INPUT releases new report on Electronic Health Record Incentive Funding and Certification Program
Published on August 24, 2010 at 2:45 AM
Contractors will find comprehensive information and current opportunities related to state and local governments' electronic health records (EHR) incentives program through INPUT's Electronic Health Record Incentive Funding and Certification Program. The report covers funding sources, information technology implications, and certification requirements that support the national health care agenda. It also provides deeper insight into the $27 million in economic stimulus funding available to eligible physicians who demonstrate meaningful use of certified EHR systems.
Meaningful use pertains to objectives that providers must meet to qualify for the incentive payments. The report is certainly well-timed, as hospitals and other health care facilities get ready to meet stage one of EHR data reporting requirements, since it highlights the proposed rulemaking for meaningful use criteria and the newly defined, two-tier EHR certification program. "States, localities, and regional extension centers are going to move quickly to capitalize on EHR funding," said Kristina Mulholland, senior analyst, Social Services and Health Care at INPUT. "It is essential that they fulfill stage one requirements -- especially when it comes to meeting computerized physician order entry -- and they will need to seek technical assistance from contractors that specialize in system integration and hardware, software, and professional services along the way."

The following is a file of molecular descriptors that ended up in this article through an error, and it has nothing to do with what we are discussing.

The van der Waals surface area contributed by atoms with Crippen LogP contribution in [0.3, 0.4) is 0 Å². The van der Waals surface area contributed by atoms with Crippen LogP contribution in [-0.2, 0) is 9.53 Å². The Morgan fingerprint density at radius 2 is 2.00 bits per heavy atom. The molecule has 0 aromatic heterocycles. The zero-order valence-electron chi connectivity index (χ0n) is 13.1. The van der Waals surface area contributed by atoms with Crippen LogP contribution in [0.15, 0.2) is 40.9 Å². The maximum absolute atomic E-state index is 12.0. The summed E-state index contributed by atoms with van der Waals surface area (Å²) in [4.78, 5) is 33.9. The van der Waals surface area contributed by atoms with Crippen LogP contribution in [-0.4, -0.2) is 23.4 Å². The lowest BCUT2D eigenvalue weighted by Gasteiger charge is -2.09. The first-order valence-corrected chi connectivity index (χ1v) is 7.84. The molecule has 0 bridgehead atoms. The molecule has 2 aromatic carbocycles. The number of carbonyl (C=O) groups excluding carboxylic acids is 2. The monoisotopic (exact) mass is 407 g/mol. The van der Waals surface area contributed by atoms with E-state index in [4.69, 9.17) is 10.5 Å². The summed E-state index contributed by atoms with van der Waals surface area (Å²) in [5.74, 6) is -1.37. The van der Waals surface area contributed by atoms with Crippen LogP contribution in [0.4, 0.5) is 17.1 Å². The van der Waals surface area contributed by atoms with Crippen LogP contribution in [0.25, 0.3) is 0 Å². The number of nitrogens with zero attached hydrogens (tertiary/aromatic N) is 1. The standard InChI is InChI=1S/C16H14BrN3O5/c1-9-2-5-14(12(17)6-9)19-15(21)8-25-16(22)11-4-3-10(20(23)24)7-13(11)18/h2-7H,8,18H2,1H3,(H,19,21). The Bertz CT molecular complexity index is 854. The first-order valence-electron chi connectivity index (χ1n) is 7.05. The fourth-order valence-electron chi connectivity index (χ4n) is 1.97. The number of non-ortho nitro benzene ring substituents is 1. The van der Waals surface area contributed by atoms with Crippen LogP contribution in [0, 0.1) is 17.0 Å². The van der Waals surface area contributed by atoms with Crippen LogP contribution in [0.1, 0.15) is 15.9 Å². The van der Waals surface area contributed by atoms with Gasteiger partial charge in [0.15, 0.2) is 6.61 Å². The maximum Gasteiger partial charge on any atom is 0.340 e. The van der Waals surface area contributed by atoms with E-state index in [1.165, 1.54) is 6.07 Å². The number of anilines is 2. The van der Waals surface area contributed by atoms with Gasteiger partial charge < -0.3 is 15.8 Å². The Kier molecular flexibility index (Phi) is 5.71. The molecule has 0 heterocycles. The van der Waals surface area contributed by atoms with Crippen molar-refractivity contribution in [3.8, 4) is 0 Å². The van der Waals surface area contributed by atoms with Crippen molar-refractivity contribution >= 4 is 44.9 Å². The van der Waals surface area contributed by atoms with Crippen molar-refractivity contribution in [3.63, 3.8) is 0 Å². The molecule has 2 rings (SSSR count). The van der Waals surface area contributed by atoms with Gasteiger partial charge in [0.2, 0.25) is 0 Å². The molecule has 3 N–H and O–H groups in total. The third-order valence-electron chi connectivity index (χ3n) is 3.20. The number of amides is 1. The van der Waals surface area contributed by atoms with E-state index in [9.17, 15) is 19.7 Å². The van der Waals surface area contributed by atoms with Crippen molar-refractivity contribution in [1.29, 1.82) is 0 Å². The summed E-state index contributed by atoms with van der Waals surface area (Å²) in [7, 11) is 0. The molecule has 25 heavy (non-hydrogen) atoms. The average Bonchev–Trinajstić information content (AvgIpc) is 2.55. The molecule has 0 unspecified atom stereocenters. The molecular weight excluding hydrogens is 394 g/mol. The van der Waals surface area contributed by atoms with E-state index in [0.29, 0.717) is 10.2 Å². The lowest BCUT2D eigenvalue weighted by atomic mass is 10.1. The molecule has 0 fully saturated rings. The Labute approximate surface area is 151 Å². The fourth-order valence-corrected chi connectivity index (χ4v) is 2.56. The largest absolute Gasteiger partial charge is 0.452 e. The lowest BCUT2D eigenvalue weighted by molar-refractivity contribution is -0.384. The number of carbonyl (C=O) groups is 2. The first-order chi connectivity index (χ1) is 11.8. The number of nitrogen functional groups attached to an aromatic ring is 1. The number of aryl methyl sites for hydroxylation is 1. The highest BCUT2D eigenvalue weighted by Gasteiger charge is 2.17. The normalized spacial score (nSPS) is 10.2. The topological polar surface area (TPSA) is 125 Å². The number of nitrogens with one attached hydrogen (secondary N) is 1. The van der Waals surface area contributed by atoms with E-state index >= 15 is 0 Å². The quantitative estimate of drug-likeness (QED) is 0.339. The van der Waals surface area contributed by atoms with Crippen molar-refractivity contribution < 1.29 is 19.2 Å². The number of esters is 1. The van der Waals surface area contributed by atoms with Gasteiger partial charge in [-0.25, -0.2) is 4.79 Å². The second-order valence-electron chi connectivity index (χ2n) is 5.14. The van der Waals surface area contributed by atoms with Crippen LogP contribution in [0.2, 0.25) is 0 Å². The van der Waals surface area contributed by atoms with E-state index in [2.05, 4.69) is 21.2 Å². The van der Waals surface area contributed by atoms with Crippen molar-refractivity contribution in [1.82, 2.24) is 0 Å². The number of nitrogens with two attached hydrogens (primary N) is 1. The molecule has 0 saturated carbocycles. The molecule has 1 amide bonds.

Other critical issues addressed in the report include:
- Health center controlled networks
- Health information exchanges (HIEs)
- Tiered temporary and permanent EHR certification programs for vendor solutions
- Rulemaking for meaningful use criteria
- Data on each state that received multiple health care IT grants for EHRs, HIEs, or Medicaid health care IT projects, and planning information for these systems
Based on INPUT's analysis of the issues and implications surrounding health care reform legislation, EHR incentive payments comprise the largest portion of health care IT spending and that most of the EHR-related opportunities will come from regional extension centers (RECs) and provider groups. "Contractors should keep in mind that the stakeholders involved are outcome-oriented," Mulholland said. "They are likely to work backward to determine how technology can help accomplish their goals. At the same time, they recognize the need for innovative solutions and want to learn more about what contractors can offer them. To gain a significant piece of the market, contractors should align their strategies with the stakeholders' needs, showcase their core competencies, match these solutions with specific meaningful use requirements, and get on the list of preferred vendors."